Here α, C are respectively the ratio of the heterogeneous system densities to the dispersed phase, the mass fraction of the dispersed phase; σ, σ1, σ2 are respectively the electrical conductivity of the heterogeneous systems, the dispersion medium, the dispersed phase, Om1, m–1.

 Provided that, , the Equation (1) changes respectively:

(2)

(3)

2. The Research Objects

As the research objects, graphite S-3 with the basic substance content of 99.9% was used. The graphite was crushed and the fractions with the dispersion of more than 50 microns were sifted out. The submicron fractions with the particle size of less than 0.5 microns were decanted. The particle size distribution was determined on the particle laser analyzer Microsizer 201 C. The main fractions of the particle distribution according to their sizes lay within the range of 5 - 30 mc, Figure 1. The content of the main 7 mc fraction made up 12%.

The electric conductivity was measured with the help of the alternating-current bridge by the compensation method at the frequency of 1000 Hz. The maximum voltage peak value equals to 2 V. The aqueous potassium chloride solutions with the concentrations of 0.0005; of 0.001 and 0.01; 0.1 M have been used as the electrolyte. The measuring cell is a 10 sm3-volume glass container with a thermostat and 1 sm2 platinum electrodes. The suspension was stirred at a speed of 120 rpm. In the constant electric field the electrodes were connected to a voltage source of 40 - 50 V, the volt-ampere dependence

Figure 1. The fractional composition of the graphite dispersions in the coordinates of the percentage composition (P%) —Radius of the particles, micron.

was measured, the electrical conductivity was determined. The experimental measurements have shown that within the 3% - 7% relative measurement error in the constant electric field the electrode polarization can be neglected at a voltage of more than 30 V.

3. Measurement of the Electrical Conductivity of Graphite Suspensions in the Alternating and Constant Electric Field

The increase in the suspension electrical conductivity in the alternating electric field from the dispersed phase concentration (up to the dispersed phase concentrations of 20% mass.) in potassium chloride solutions with the electrolyte concentration of 0.0005 - 0.01 M, Figure 2, was observed.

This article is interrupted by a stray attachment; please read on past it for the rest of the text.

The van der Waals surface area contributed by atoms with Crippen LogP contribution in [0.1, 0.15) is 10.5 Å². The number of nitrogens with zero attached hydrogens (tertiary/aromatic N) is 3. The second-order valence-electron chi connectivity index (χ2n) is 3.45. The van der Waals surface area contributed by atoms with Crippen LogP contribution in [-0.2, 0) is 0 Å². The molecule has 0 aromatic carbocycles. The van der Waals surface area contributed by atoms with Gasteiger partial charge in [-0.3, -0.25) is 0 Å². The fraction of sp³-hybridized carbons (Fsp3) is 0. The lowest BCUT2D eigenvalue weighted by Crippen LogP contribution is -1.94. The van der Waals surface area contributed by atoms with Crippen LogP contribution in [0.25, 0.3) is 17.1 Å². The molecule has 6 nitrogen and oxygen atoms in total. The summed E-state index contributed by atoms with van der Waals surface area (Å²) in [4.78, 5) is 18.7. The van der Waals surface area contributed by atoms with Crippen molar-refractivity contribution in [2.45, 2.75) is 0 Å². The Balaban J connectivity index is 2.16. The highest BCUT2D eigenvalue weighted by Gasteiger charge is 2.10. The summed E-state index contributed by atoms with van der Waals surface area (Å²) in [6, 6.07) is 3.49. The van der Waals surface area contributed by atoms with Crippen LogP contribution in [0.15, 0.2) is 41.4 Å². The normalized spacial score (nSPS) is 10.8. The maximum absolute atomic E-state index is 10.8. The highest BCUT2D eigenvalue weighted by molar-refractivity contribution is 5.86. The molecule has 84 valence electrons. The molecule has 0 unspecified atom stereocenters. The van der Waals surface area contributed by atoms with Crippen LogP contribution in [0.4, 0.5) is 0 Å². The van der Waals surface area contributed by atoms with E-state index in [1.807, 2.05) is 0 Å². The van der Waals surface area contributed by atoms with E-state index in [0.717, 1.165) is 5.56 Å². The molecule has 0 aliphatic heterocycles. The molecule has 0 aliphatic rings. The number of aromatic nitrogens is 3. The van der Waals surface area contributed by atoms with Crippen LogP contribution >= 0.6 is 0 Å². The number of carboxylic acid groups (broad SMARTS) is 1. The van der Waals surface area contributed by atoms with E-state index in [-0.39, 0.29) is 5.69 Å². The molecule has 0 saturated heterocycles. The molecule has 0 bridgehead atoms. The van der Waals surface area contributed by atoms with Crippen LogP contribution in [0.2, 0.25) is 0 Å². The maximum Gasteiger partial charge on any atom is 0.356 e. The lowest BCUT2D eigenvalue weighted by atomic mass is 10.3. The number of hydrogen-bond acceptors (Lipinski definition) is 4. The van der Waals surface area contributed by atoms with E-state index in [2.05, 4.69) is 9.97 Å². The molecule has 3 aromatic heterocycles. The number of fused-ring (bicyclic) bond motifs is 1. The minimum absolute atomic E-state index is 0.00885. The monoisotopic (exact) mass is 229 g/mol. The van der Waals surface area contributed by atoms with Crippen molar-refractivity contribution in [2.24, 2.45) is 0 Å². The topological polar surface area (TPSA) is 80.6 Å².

In 0.1 M KCl the dependence of the suspension electrical conductivity on the mass fraction of the dispersed phase had qualitative differences from dilute solutions. With the increase in the dispersed phase concentration the electrical conductivity did not increase, but decreased, Figure 3. Particles of the coals examined displayed dielectric properties by increasing the ratio of the structural electrical resistance of the suspension. A significant increase in the suspension electrical conductivity was observed at a relatively high suspension concentration with the mass fraction of the dispersed phase of over 15%. This effect is not observed in the work [1] as the upper concentration limit of the electrolyte made up 0.01 M, and the volume fraction of the graphite did not exceed 0.15.

Analyzing the properties of the dispersions, a reasonable assumption can be made: in dilute electrolytes an increase in the electrical conductivity of the system occurs as a result of the electric charge transfer in the electric double layer (EDL) along the current lines of the particle surface layer in accordance with the frequency characteristics of the electric field. In the dilute electrolytes in the alternating electric field the electrical conductivity of the heterogeneous system is composed of the particle and electrolyte conductivity. The equivalent electrical diagram of a graphite particle contains a consecutively connected EDL capacity and resistance. The availability of a developed EDL is a necessary condition for the charge flow when applying the alternating electric field [7,8]. The regularities of electric conductivity changes in the electrolyte indicate the presence of the EDL diffusion component in dilute solutions (0.01; 0.001; 0.0005 M) which prevents the aggregation of the particles and the formation of the current lines that contribute to the electrical conductivity increase.